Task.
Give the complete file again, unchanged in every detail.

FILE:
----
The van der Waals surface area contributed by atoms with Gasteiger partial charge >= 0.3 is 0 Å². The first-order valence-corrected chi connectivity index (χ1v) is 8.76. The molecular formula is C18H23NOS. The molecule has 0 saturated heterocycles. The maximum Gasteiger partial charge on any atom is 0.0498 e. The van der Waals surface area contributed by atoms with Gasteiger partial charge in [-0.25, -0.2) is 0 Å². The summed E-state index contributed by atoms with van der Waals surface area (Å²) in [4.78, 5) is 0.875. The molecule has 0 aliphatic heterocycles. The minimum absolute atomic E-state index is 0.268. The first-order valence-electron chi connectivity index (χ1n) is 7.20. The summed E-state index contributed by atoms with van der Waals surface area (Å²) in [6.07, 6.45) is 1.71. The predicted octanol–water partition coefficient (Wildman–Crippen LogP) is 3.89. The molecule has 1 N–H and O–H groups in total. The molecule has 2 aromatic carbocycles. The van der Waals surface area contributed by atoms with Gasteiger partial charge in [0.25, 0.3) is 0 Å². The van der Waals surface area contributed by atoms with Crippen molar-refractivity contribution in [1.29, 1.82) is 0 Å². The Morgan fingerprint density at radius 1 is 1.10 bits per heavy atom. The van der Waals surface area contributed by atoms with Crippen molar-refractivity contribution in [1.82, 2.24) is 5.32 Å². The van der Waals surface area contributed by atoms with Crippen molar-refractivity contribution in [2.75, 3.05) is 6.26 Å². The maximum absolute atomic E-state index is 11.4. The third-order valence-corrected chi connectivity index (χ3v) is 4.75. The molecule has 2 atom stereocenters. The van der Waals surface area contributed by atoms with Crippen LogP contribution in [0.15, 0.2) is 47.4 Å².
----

The van der Waals surface area contributed by atoms with Gasteiger partial charge >= 0.3 is 0 Å². The first-order valence-corrected chi connectivity index (χ1v) is 8.76. The molecular formula is C18H23NOS. The molecule has 0 saturated heterocycles. The maximum Gasteiger partial charge on any atom is 0.0498 e. The van der Waals surface area contributed by atoms with Gasteiger partial charge in [-0.25, -0.2) is 0 Å². The summed E-state index contributed by atoms with van der Waals surface area (Å²) in [4.78, 5) is 0.875. The molecule has 0 aliphatic heterocycles. The minimum absolute atomic E-state index is 0.268. The first-order valence-electron chi connectivity index (χ1n) is 7.20. The summed E-state index contributed by atoms with van der Waals surface area (Å²) in [6.07, 6.45) is 1.71. The predicted octanol–water partition coefficient (Wildman–Crippen LogP) is 3.89. The molecule has 1 N–H and O–H groups in total. The molecule has 2 aromatic carbocycles. The van der Waals surface area contributed by atoms with Gasteiger partial charge in [0.25, 0.3) is 0 Å². The van der Waals surface area contributed by atoms with Crippen molar-refractivity contribution in [1.29, 1.82) is 0 Å². The Morgan fingerprint density at radius 1 is 1.10 bits per heavy atom. The van der Waals surface area contributed by atoms with Crippen molar-refractivity contribution in [1.82, 2.24) is 5.32 Å². The van der Waals surface area contributed by atoms with Crippen molar-refractivity contribution in [2.75, 3.05) is 6.26 Å². The maximum absolute atomic E-state index is 11.4. The third-order valence-corrected chi connectivity index (χ3v) is 4.75. The molecule has 2 atom stereocenters. The van der Waals surface area contributed by atoms with Crippen LogP contribution in [0.15, 0.2) is 47.4 Å².